Whining Europe loses out to China and Russia

Whining Europe loses out to China and Russia

Chinese Prime Minister Le Kequiang met leaders and representatives from 16 Central and Eastern European countries showing how keen the Chinese are in developing trade and economic cooperation in the region. But the three-day summit in Bucharest, Romania, at the end of November 2013, attracted no broader interest in Western Europe, writes Prince Michael of Liechtenstein.  

Commissioner’s irritation

On the other side the European Union, trade commissioner Karel De Gucht sent a letter to representatives of the participating EU countries, expressing some irritation about this meeting, which followed an EU-China summit in Beijing just days earlier. It seems he wants EU representatives to stick to the EU party lines. 

 The importance China on one side and the 16 Central and Eastern European countries on the other give to this summit might show: 

  •  Increased Chinese economic and trade interests in this emerging area, including agriculture in Ukraine and manufacturing in Bulgaria
  • A political, trade and economic inroad to the EU and its periphery for China 

  • A declining confidence in the EU from CEE countries following the fiscal, economic and institutional crises of Western countries. 


The participating countries are keenly interested in the prospects of Chinese investment in business and infrastructure, even though Chinese involvement has not always been lucky in the past. An unfortunate example of Chinese non-performance is the Warsaw- Lodz motorway, which Chinese companies were to build.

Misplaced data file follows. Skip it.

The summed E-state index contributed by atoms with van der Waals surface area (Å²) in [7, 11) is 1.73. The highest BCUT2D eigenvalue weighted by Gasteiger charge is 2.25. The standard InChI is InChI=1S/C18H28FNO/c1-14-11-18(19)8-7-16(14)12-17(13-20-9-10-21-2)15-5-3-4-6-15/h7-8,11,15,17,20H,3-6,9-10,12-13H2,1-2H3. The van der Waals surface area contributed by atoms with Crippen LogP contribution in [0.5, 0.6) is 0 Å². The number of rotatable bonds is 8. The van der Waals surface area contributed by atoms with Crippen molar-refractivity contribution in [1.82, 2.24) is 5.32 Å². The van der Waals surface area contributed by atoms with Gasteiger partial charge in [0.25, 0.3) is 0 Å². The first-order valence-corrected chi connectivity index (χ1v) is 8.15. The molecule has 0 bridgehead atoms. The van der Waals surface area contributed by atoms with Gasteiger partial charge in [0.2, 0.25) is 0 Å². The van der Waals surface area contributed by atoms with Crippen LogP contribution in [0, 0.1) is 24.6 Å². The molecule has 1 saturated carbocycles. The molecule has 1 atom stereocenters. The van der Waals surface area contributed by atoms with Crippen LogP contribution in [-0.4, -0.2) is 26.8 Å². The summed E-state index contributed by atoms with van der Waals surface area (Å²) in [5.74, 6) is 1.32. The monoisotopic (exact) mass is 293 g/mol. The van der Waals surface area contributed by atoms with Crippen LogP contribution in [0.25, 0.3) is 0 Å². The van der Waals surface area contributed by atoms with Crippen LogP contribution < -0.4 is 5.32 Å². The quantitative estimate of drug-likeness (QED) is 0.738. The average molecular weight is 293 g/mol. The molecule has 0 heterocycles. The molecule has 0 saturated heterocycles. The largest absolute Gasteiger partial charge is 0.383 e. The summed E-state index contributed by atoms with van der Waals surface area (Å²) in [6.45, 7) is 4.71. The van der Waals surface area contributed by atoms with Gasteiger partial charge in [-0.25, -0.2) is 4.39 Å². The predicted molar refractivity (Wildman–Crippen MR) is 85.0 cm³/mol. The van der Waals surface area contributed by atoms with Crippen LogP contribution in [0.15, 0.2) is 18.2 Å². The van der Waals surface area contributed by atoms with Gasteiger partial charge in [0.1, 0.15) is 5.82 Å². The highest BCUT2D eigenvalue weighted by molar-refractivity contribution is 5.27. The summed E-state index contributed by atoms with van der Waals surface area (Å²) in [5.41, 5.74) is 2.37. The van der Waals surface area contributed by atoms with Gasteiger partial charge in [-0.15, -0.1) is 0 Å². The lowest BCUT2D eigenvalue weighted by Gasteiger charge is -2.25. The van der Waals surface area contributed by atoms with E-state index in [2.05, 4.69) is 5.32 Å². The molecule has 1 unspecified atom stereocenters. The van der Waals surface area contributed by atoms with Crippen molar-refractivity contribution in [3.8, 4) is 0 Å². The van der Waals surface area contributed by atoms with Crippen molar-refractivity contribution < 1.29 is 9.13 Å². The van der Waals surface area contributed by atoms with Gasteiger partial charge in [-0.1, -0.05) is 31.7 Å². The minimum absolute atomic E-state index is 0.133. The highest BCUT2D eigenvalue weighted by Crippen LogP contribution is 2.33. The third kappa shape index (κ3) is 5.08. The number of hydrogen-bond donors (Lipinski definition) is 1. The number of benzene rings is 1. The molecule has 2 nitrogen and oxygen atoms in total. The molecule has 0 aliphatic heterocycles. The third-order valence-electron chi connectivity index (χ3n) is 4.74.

The real European political disaster in this area is the decision by the Ukrainian leadership to turn their political orientation back to Russia
Unfortunately for the EU, the importance given to the Bucharest summit signals a declining trust in the EU’s capability and their western members’ willingness to provide economic and political support. 

 This message was clear before the EU summit in Vilnius, Lithuania, on November 28 and 29, which should have demonstrated Europe’s interest in its eastern parts. 

 However, the real European political disaster in this area is the decision by the Ukrainian leadership to turn their political orientation back to Russia and not to sign the proposed association agreement with the EU. 

 A brave and robust opposition, mostly from western and central Ukraine, opposes this decision and stages street protests. Its activists believe the policy is not in the long term interests of the country. But Russian pressure, threats and "support" have proven more persuasive than prospects with the EU. Ukraine leadership is likely to overcome this opposition with backing from the Kremlin. This will result in Ukraine continuing to be hostage to mismanagement and corruption. 

 A prosperous eastern flank is crucial for Europe. This loss of influence results from more than 15 years of hesitant and weak European tactics and a lack of strategy. The Eastern and Central European countries perceive China as Santa Claus, Russia as flexing its muscles and Europe whining and complaining.  

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